Prevarication on integration of Maoist combatants into Nepal Army should end
As India welcomes Madhav Kumar Nepal on his fist visit as Prime Minister of the Nepali Republic, its policymakers find themselves grappling with two contradictory impulses.
Having contributed in no small measure to the manner in which the crisis over the unsuccessful sacking of Nepal’s erstwhile army chief unfolded last May, New Delhi feels obligated to send out a strong message of support for the man upon whose shoulders the burden of being Prime Minister fell following the resignation of Maoist leader Prachanda. But India also knows that the current political arrangement — with Maoists in the Opposition and the ruling coalition weighed down by infighting, nepotism and sloth — is unlikely to meet the stipulated May 2010 deadline for the country’s new constitution to be written.
Strongly backing Mr. Nepal today, then, makes sense only if it is part of a plan to help his government take the kind of statesmanlike decisions the young republic sorely needs if it is to keep its tryst with destiny.
Nepal’s interim statute provides for an additional six months to finalise the new constitution in the event of a national emergency.
But if elections are delayed, the increasing distrust and bitterness between the Maoists and its two smaller political rivals, the Nepali Congress and the Unified Marxists-Leninists, could well push politics into free fall. Once that happens, the peace process — under which the Maoist insurgents gave up their armed struggle in exchange for integration into a democratised national army — might well be imperilled.
Having led their parties into electoral defeat last April and refused to allow a new leadership to rectify things organisationally, NC and UML bosses would be quite happy to see the writing of the constitution delayed and elections postponed. A section of the Indian establishment also believes the current stalemate is good, primarily because it thinks this will cause a split in the Maoists. That is why New Delhi, which initially underwrote the peace process, has, of late, been sending negative signals to key stakeholders in Kathmandu on the one issue which lies at the root of the crisis in Nepal: integration.
Combatants waiting for integration
Nearly 20,000 combatants from the People’s Liberation Army have been living unarmed in cantonments for the past three years waiting for integration into Nepal’s army and paramilitary forces.
Six months ago, there was consensus on the principle of integration. The only debate was over whether PLA combatants would enter the Nepal army unitwise or individually. Of course, the Nepal army brass opposed integration and did their best to block it.
That is why the erstwhile Prachanda government made the sacking of General Rookmangad Katawal an issue on which it was prepared to quit. Since then, however, the discourse on integration has become more opaque.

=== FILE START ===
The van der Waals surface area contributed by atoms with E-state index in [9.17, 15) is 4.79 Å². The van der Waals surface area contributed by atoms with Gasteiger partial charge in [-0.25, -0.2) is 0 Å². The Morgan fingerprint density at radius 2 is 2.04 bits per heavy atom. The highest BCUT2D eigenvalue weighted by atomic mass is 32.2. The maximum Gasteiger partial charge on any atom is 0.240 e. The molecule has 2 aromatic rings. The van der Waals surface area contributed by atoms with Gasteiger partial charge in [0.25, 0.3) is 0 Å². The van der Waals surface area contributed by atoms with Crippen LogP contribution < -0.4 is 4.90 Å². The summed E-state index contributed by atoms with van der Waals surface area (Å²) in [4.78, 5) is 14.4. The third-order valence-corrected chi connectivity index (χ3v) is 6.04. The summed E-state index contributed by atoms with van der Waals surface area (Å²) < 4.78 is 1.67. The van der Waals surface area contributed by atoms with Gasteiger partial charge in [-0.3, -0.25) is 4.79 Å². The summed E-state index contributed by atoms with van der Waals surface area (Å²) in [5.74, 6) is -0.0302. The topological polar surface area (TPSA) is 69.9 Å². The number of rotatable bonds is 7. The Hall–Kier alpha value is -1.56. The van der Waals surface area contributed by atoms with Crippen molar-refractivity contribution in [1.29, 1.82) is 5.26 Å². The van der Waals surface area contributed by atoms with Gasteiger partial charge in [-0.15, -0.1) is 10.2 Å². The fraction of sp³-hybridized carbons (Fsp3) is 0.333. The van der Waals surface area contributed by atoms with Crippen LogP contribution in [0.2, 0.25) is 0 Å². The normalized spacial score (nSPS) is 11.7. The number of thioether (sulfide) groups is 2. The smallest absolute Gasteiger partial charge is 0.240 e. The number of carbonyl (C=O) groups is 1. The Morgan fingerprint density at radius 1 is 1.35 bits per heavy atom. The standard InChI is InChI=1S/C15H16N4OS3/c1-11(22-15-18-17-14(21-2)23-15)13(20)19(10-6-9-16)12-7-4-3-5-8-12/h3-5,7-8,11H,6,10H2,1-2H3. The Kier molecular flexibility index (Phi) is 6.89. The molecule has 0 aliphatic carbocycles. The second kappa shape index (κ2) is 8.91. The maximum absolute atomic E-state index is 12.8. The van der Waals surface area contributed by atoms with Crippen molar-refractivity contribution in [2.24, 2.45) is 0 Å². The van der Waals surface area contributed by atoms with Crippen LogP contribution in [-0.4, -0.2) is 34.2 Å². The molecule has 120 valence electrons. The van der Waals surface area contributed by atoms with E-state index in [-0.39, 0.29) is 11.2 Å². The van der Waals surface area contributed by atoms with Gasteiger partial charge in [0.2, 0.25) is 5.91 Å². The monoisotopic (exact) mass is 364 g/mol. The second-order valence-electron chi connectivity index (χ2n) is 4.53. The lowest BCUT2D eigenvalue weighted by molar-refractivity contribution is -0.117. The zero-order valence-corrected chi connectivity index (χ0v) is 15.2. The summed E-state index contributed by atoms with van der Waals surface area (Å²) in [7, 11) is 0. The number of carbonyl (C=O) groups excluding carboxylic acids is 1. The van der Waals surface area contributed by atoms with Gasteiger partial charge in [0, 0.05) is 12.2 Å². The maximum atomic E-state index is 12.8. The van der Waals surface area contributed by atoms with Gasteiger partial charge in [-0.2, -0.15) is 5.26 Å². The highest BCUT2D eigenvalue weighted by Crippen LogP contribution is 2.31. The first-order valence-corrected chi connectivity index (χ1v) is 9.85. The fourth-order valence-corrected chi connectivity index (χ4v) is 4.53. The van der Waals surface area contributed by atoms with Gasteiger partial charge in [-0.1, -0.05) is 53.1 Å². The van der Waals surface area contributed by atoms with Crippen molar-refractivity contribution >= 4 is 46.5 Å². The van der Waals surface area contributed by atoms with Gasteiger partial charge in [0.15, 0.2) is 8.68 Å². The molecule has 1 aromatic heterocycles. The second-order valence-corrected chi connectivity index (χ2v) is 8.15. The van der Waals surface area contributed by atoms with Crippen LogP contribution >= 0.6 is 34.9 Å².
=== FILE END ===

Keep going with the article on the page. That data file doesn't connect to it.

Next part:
Integration was an essential part of the 2006 Comprehensive Peace Agreement between the Maoists and the government, but senior NC and UML leaders are saying this cannot now happen.
Delaying or preventing integration is a double-edged sword. It keeps Maoist cadres out of the Nepal army but it also prolongs the existence of the PLA as a standalone force. India needs to counsel the Nepal government and brass that an integration process which involves a limited number of PLA soldiers will not alter the “professional” nature of the army.
At the same time, the army itself needs to be democratised to bring its ethos and structures in line with the aspirations of the new republic. And there cannot be any ambiguity in a democracy about the supremacy of a duly elected government.
Enshrining the principle of civilian supremacy in the interim constitution is something no political party can have a serious objection to. And that may well be all that is required to get the Maoists back on board. Once that is done, the process of writing the constitution and integrating the PLA can be pushed simultaneously so that by May 2010 both tasks are over.
Trust deficit between Maoists and India
One obstacle in the way of such a compromise is the huge trust deficit between the Nepali Maoists and the Indian government. The Maoist leadership squandered most of the goodwill it had built up in New Delhi by not delivering on its assurances and promises. And the Indian side also made mistakes. Prachanda and his colleagues need to introspect but India can ill afford to stand on ceremony.
The unravelling of the Nepal peace process may not mean a return of the Maoist insurgency. But it will lead to the fragmentation of Nepal’s polity in ways that will be harmful to India’s interests.
Rather than wait for that to happen, New Delhi must offer all the help it can to enable the Nepali political parties to complete their peace process.
And it can do no better than to stop sending negative or mixed signals on integration.